And then, of course, I had to consider my source. The Brownie has an extremely active imagination. She talks to trees and flowers, as well as her bicycle, video game characters, and animals, stuffed and live. She's also a serious pretender, capable of imagining that, say, the giant bean bag in our family is actually my brother. And she'll maintain that conceit for hours, even days (as I'll discover when I go to sit down after dinner and she'll scream, "No Daddy! You'll sit on Uncle BB's tummy and make him go blurp!!"). Maybe this old farmer in overalls was just some Farmer Macgregor type conjured from a Beatrix Potter book and the Brownie and her fellow foxes were on the run from him.
In any event, as the week progressed, the Brownie didn't mention the man again, and nobody matching his description showed up on my property (I know because I set up my trusty wireless security cameras, the ones that came in so handy when I was under siege by my dogshit crazy neighbor). In fact, no one showed up in the back yard at all. Not even kids. As with my brother the beanbag, the Brownie was keeping up at least one pretense of her story: stay out of the back yard or you'll get hurt. How exactly someone was going to get hurt, she wasn't specific on, but Thomas became a true believer. For the rest of the week, he and the Brownie and their friends stayed in the front yard.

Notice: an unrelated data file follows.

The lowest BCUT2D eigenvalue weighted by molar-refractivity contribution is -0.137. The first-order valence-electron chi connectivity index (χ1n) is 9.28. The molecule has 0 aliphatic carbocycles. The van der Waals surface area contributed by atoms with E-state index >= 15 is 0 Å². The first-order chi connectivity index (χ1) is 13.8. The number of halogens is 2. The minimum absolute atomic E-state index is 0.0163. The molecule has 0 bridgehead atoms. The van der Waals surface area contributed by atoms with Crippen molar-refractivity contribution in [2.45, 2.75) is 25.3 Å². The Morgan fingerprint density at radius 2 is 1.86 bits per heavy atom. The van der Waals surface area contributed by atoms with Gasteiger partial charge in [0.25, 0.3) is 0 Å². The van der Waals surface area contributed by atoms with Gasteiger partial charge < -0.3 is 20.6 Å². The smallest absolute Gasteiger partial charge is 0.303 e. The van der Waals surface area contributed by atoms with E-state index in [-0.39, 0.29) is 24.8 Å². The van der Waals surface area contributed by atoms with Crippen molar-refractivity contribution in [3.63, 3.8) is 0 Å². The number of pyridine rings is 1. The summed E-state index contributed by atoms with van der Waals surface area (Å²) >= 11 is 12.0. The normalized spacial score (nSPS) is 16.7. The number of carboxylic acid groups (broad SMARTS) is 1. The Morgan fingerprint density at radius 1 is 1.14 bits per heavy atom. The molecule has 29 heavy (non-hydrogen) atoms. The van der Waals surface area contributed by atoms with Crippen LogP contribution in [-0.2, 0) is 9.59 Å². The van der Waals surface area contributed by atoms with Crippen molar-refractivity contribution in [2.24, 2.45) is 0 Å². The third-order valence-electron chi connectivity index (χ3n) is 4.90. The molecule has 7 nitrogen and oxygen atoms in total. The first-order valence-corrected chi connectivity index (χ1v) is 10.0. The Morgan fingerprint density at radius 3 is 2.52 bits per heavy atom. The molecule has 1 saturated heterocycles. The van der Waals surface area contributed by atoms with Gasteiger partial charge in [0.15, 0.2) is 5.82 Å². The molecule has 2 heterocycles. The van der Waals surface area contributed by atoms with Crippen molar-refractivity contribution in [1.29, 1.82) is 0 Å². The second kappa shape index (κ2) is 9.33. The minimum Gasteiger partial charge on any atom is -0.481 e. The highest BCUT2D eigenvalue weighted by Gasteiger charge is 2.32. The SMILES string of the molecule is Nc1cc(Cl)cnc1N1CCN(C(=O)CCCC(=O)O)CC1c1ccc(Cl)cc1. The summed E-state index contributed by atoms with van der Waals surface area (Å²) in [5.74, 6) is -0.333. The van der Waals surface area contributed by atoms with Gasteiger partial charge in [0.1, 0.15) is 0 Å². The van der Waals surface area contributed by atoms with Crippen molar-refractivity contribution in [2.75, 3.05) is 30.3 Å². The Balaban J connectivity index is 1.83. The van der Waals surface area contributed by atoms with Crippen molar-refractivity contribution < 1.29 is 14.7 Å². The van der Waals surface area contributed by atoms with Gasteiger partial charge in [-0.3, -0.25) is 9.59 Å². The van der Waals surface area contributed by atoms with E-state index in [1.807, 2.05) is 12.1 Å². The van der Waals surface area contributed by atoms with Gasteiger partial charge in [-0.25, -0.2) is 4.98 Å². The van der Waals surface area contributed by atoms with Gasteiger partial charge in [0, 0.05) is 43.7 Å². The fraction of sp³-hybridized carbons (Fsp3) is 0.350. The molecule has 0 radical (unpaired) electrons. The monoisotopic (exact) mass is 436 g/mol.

At least they did until Friday, when two of Thomas' friends came over for lunch. It wasn't too hot for a change, and so Her Lovely Self set out the kids' food on the table on our back porch, which is an elevated wooden deck just off the kitchen, commanding a view of the entire back yard. The Brownie hemmed and hawed and finally decided that eating lunch on the back porch wasn't the same as being out in the back yard, so she sat down to a nice lunch of cottage cheese and fresh fruit. Her Lovely Self was just pouring the lemonade, when she saw something moving out of the corner of her eye.